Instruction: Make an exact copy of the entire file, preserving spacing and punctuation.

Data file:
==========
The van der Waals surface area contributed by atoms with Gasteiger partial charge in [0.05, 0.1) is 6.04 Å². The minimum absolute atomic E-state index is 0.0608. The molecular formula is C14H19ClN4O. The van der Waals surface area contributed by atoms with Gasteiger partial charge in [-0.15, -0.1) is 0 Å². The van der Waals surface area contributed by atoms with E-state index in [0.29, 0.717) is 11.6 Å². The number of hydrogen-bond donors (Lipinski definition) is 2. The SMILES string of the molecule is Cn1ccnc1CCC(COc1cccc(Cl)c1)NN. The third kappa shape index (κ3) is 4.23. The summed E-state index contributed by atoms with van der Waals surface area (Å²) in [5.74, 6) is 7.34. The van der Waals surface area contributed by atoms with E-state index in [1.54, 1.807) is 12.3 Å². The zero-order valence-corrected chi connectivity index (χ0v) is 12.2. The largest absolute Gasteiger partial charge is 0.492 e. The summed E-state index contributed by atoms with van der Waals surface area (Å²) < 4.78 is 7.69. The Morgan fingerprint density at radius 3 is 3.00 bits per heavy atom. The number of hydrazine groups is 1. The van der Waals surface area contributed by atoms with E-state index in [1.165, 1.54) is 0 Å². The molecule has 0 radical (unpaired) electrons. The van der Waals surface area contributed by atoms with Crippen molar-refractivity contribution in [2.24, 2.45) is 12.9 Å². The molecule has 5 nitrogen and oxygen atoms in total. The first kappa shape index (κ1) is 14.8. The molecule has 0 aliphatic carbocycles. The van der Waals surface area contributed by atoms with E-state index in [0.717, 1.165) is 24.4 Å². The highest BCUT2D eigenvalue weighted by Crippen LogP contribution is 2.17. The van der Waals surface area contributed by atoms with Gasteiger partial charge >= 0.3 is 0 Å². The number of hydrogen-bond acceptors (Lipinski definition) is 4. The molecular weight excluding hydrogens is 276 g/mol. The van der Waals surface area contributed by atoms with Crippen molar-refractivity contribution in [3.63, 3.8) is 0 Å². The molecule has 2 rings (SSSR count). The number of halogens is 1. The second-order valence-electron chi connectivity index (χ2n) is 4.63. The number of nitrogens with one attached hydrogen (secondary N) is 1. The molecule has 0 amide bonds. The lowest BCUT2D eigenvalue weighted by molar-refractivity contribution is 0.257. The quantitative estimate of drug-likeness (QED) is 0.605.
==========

The van der Waals surface area contributed by atoms with Gasteiger partial charge in [0.05, 0.1) is 6.04 Å². The minimum absolute atomic E-state index is 0.0608. The molecular formula is C14H19ClN4O. The van der Waals surface area contributed by atoms with Gasteiger partial charge in [-0.15, -0.1) is 0 Å². The van der Waals surface area contributed by atoms with E-state index in [0.29, 0.717) is 11.6 Å². The number of hydrogen-bond donors (Lipinski definition) is 2. The SMILES string of the molecule is Cn1ccnc1CCC(COc1cccc(Cl)c1)NN. The third kappa shape index (κ3) is 4.23. The summed E-state index contributed by atoms with van der Waals surface area (Å²) in [5.74, 6) is 7.34. The van der Waals surface area contributed by atoms with E-state index in [1.54, 1.807) is 12.3 Å². The zero-order valence-corrected chi connectivity index (χ0v) is 12.2. The largest absolute Gasteiger partial charge is 0.492 e. The summed E-state index contributed by atoms with van der Waals surface area (Å²) < 4.78 is 7.69. The Morgan fingerprint density at radius 3 is 3.00 bits per heavy atom. The number of hydrazine groups is 1. The van der Waals surface area contributed by atoms with E-state index in [1.165, 1.54) is 0 Å². The molecule has 0 radical (unpaired) electrons. The van der Waals surface area contributed by atoms with Crippen molar-refractivity contribution in [2.24, 2.45) is 12.9 Å². The molecule has 5 nitrogen and oxygen atoms in total. The first kappa shape index (κ1) is 14.8. The molecule has 0 aliphatic carbocycles. The van der Waals surface area contributed by atoms with E-state index in [0.717, 1.165) is 24.4 Å². The highest BCUT2D eigenvalue weighted by Crippen LogP contribution is 2.17. The van der Waals surface area contributed by atoms with Gasteiger partial charge >= 0.3 is 0 Å². The number of hydrogen-bond acceptors (Lipinski definition) is 4. The molecular weight excluding hydrogens is 276 g/mol. The van der Waals surface area contributed by atoms with Crippen molar-refractivity contribution in [3.63, 3.8) is 0 Å². The molecule has 2 rings (SSSR count). The number of halogens is 1. The second-order valence-electron chi connectivity index (χ2n) is 4.63. The number of nitrogens with one attached hydrogen (secondary N) is 1. The molecule has 0 amide bonds. The lowest BCUT2D eigenvalue weighted by molar-refractivity contribution is 0.257. The quantitative estimate of drug-likeness (QED) is 0.605.